The Towson women’s basketball team is built around Kionna Jeter, and for good reason.
The 5-foot-8 redshirt junior shooting guard ranks in the top seven in the Colonial Athletic Association in points, free-throw percentage, rebounds and steals and has the Tigers (12-11, 7-5) primed to defend the league tournament championship they captured last winter for the first time in program history.
Jeter has been so good that UNC Wilmington coach Karen Barefoot thinks Division I basketball is just a steppingstone for her.
“She’s a WNBA player,” Barefoot said Friday night after watching Jeter record a game-high 20 points and 12 rebounds to propel Towson to a 78-45 rout of her Seahawks at SECU Arena. “I just think that she’s special. It takes two to three people and maybe even four just to contain her.”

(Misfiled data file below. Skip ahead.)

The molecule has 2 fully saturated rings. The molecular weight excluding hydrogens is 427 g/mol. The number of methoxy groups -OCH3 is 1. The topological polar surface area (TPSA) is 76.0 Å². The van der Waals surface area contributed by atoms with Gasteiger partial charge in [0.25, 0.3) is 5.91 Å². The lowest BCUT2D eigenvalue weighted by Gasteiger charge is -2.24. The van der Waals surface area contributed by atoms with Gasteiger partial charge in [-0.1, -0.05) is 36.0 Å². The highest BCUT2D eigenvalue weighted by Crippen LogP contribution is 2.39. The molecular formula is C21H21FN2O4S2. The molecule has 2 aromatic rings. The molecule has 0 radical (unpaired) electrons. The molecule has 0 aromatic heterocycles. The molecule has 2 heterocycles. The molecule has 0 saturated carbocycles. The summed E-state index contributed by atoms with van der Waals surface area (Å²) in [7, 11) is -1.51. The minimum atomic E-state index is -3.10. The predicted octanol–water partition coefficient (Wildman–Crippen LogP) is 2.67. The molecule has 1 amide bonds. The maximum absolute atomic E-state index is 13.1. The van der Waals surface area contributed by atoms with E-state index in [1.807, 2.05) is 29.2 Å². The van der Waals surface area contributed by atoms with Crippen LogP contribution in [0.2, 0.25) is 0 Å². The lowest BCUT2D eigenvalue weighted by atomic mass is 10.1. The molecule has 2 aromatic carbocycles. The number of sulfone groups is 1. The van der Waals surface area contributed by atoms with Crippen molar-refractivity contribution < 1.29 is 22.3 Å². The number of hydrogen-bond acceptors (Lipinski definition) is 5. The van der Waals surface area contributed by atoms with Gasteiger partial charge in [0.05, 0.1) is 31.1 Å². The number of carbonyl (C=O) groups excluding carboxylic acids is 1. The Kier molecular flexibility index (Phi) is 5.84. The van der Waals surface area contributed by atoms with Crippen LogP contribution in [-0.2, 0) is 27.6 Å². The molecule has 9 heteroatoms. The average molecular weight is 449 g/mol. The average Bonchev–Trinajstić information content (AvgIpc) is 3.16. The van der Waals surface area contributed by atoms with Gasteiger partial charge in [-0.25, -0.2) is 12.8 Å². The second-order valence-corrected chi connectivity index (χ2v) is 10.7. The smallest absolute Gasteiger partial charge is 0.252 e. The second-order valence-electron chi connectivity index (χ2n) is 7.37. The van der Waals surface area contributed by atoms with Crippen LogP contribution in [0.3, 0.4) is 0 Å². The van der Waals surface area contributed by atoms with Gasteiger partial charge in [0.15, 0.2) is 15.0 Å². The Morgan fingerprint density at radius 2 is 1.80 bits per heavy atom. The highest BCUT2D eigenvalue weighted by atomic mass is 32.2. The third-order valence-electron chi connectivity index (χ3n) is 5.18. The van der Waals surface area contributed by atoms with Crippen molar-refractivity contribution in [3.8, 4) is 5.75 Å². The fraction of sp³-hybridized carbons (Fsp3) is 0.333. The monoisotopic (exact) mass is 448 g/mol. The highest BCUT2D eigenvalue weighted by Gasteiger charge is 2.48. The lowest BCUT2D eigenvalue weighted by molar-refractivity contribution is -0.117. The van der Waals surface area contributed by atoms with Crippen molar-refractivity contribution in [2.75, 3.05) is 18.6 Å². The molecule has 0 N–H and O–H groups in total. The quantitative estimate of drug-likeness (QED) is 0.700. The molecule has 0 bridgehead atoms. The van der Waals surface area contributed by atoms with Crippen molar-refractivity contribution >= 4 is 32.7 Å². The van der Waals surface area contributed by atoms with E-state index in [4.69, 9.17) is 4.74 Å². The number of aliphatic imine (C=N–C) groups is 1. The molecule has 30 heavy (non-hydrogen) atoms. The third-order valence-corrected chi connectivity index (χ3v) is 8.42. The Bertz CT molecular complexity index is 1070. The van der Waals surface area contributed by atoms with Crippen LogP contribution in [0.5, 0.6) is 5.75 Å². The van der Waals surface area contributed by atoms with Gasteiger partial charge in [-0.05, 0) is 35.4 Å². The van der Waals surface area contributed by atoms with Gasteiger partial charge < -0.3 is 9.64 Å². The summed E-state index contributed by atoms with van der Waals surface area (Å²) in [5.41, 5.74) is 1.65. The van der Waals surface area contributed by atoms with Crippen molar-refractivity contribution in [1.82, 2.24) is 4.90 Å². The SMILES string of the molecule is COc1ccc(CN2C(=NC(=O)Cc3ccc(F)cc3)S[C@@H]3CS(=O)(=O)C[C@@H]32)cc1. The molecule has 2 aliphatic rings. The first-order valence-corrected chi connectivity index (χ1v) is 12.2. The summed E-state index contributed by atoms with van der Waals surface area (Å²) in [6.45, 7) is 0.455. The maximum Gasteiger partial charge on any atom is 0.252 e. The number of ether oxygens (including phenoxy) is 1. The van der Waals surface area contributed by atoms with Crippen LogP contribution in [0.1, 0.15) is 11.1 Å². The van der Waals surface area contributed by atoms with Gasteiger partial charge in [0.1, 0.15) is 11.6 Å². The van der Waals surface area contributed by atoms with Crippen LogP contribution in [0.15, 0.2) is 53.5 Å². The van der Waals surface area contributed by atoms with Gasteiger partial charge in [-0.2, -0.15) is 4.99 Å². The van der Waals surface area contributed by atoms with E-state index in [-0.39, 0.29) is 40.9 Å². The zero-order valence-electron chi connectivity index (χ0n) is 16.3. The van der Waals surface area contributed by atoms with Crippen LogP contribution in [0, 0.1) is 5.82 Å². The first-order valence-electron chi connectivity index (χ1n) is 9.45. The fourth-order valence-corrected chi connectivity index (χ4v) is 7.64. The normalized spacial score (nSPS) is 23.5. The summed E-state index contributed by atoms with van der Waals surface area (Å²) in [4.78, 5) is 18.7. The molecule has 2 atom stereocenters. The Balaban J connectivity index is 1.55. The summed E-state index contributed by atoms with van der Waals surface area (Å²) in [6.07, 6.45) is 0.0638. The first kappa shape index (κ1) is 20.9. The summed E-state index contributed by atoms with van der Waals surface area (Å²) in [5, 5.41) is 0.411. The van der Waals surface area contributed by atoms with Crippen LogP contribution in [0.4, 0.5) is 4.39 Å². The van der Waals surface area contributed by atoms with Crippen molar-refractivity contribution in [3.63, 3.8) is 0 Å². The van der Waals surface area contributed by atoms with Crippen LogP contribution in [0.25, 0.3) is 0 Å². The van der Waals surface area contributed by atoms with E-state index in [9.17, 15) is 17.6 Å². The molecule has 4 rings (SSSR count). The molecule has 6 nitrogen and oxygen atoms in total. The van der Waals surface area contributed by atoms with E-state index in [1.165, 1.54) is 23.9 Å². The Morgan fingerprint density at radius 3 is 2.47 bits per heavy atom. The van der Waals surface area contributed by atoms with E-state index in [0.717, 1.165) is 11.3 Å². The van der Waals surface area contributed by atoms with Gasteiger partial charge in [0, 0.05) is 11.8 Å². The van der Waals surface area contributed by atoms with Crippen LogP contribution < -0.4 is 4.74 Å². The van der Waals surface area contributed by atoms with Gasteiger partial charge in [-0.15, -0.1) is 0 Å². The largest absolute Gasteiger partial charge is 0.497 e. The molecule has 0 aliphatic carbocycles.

For the soft-spoken Jeter, who grew up idolizing former Los Angeles Sparks forward Candace Parker and former Washington Mystics point guard Ivory Latta, talking about her personal success seems like a contradiction of her team-first attitude.
“It means a lot, this being my second year and doing what I can be able to do to help Towson,” she said. “Last year was a historic season for us, and it’s just a blessing to be a piece of the puzzle to help build Towson up. … I’m just doing what I know how to do and doing what I can do.”
That Jeter can contemplate a career in the WNBA is remarkable, considering that she has endured several near-death experiences.
Jeter said her family told her that she was born six weeks premature, weighing only about 3 pounds. At the age of 2, she was hit by a car backing up from a park near her hometown of Spartanburg, South Carolina.
She suffered a broken arm and leg and a high hernia, which led to the removal of her belly button. She was in a bodycast for about eight months and had to re-learn how to walk.